Hemp – an eco friendly ‘super-plant’ often misconceived as being just an intoxicant, has been ignored all this while for its super qualities. A quick internet search would reveal its super properties and that it can be used to make almost everything and anything, including but not limited to fabric, paper, oil, fuel, rope, homes, personal care products, biodegradable plastics, and so on.
The first time you are introduced to BOHECO, or The Bombay Hemp Company, it’s hard to not smile to yourself and get excited by just the mention of the word hemp. It is interesting how a product as non-existent as hemp, something which has no brand whatsoever — besides being a source of recreation for youngsters — can be used as a fashion garment, protein supplement, or for home materials
In the summer of 2010, Jahan, the co-founder of BOHECO, was on a trip to Australia when he came across the wide hemp industry in a small town called Margaret River, where everything from shirts to surfboards were all made from hemp. That was his intervention with hemp, which he shared with the team upon his arrival back in Mumbai.
BOHECO’s aim with the plant was simple: the founders wanted to introduce a new tool for development, a tool with over 25,000 proven uses, a tool that grows in 90-100 days and grows up to 12-15 feet, and a tool that is farmer friendly and has the potential to generate an unmatched economic value. A carbon-negative raw material, hemp requires less water, land, pesticides and herbicides to grow and process than cotton does.
BOHECO wants to adopt a new model of agriculture inspired by the tech industry called ‘open source agriculture,’ where the company provides seeds to the farmers to grow, empowers them with key skills to convert it into an end product, and buys back all their produce to supply it to the ever-growing market. Hemp is a self-sustainable crop which reduces the dependency of local farmers when it comes to food, clothing and shelter.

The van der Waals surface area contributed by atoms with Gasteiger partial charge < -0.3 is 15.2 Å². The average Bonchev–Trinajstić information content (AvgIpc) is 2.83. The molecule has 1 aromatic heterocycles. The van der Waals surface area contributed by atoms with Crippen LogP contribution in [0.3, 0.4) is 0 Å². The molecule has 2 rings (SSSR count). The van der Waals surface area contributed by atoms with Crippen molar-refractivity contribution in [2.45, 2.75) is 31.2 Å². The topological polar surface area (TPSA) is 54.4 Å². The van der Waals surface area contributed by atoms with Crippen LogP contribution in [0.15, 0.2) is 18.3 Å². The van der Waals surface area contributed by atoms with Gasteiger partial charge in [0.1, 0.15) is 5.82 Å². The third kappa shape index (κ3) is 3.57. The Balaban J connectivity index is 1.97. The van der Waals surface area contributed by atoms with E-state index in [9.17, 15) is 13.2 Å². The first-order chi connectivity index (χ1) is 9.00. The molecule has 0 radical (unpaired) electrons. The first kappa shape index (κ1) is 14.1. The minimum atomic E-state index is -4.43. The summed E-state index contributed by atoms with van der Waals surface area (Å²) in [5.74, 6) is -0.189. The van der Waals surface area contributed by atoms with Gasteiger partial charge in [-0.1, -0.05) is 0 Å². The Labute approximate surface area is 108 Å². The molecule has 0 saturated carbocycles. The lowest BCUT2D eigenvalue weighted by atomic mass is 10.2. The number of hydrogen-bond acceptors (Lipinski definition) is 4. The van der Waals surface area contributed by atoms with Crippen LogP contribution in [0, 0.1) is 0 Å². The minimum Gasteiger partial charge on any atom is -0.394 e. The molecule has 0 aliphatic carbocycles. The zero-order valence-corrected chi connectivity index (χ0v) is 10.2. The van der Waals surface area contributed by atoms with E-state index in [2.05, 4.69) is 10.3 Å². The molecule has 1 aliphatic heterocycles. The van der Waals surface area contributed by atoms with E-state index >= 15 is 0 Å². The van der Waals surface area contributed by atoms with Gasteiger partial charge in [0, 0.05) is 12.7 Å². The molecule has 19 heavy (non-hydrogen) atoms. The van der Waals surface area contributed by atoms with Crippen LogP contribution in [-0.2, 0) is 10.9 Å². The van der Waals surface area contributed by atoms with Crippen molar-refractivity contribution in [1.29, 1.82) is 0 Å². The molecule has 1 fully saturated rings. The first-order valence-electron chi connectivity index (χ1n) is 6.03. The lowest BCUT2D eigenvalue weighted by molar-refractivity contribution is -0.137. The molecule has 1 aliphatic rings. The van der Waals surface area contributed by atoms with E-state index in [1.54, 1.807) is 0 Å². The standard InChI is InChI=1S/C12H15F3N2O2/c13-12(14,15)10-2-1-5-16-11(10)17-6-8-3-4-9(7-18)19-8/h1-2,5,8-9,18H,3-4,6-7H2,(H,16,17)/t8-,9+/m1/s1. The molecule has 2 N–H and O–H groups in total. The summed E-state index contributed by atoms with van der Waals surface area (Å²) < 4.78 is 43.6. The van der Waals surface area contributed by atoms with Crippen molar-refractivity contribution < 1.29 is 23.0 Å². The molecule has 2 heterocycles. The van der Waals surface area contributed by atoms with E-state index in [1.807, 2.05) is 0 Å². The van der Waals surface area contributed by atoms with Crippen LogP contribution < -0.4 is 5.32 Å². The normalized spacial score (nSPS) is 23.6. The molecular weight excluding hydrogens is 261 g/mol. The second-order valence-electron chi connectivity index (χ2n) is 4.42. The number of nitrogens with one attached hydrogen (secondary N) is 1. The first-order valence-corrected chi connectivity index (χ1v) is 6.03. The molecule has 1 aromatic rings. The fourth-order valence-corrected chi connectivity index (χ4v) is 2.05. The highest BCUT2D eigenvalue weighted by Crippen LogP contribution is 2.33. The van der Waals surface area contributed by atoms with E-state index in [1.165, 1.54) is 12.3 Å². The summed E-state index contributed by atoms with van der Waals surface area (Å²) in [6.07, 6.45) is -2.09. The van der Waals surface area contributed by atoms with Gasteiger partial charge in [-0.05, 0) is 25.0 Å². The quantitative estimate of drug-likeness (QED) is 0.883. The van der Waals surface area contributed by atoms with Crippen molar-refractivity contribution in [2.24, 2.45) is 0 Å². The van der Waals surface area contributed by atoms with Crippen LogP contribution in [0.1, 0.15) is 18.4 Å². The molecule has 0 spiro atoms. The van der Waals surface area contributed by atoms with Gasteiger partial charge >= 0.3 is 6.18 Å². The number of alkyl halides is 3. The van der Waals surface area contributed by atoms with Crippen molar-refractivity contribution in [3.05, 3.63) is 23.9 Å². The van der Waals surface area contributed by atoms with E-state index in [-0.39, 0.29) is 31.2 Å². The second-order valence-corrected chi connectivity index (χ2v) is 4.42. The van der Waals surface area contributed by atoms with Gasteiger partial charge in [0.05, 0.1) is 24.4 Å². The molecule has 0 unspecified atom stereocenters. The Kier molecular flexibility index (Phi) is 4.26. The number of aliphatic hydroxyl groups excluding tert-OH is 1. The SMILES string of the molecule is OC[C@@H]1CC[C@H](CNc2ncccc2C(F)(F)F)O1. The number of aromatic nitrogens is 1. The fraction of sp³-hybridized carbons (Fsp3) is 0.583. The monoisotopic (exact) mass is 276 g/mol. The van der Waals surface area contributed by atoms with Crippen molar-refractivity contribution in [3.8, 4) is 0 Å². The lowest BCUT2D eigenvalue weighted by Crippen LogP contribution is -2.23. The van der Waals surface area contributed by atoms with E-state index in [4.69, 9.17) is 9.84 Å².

The company’s range of products include hemp seeds, oil, protein supplements, clothing, and shelter – also known as ‘hempcrete’ and medicine. The products in the food and clothing categories are out in the market for sale, whereas the medicine & shelter products are under product development and will be available in the near future.
The team intends to bring natural fibres other than cotton, like jute, himalayan nettle, coir, pineapple, banana, and more into the market, and has teamed up with the National Institute of Design (NID) for research on other allied fibres. Looking at the overwhelming support from the government, researchers, scientists, farmers and customers, the team is positive about the rising demand for eco-friendly products in the country.